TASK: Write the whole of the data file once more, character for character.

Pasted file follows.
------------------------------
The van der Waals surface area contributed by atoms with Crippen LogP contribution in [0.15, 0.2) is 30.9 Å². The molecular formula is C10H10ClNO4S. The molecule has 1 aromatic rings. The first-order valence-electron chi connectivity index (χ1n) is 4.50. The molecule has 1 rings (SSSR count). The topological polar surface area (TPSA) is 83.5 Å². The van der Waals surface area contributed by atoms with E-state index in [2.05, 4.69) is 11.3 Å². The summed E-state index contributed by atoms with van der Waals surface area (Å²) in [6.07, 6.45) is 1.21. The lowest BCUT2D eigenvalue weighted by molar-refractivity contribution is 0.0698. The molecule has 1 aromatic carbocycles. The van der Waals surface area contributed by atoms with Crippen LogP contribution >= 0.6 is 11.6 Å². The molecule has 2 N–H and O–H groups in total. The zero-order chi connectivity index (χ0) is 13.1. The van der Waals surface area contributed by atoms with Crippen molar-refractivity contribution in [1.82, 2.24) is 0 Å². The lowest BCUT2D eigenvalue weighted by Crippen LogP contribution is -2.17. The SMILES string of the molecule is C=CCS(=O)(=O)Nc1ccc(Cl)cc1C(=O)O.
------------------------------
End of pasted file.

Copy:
The van der Waals surface area contributed by atoms with Crippen LogP contribution in [0.15, 0.2) is 30.9 Å². The molecular formula is C10H10ClNO4S. The molecule has 1 aromatic rings. The first-order valence-electron chi connectivity index (χ1n) is 4.50. The molecule has 1 rings (SSSR count). The topological polar surface area (TPSA) is 83.5 Å². The van der Waals surface area contributed by atoms with E-state index in [2.05, 4.69) is 11.3 Å². The summed E-state index contributed by atoms with van der Waals surface area (Å²) in [6.07, 6.45) is 1.21. The lowest BCUT2D eigenvalue weighted by molar-refractivity contribution is 0.0698. The molecule has 1 aromatic carbocycles. The van der Waals surface area contributed by atoms with Crippen LogP contribution >= 0.6 is 11.6 Å². The molecule has 2 N–H and O–H groups in total. The zero-order chi connectivity index (χ0) is 13.1. The van der Waals surface area contributed by atoms with Crippen molar-refractivity contribution in [1.82, 2.24) is 0 Å². The lowest BCUT2D eigenvalue weighted by Crippen LogP contribution is -2.17. The SMILES string of the molecule is C=CCS(=O)(=O)Nc1ccc(Cl)cc1C(=O)O.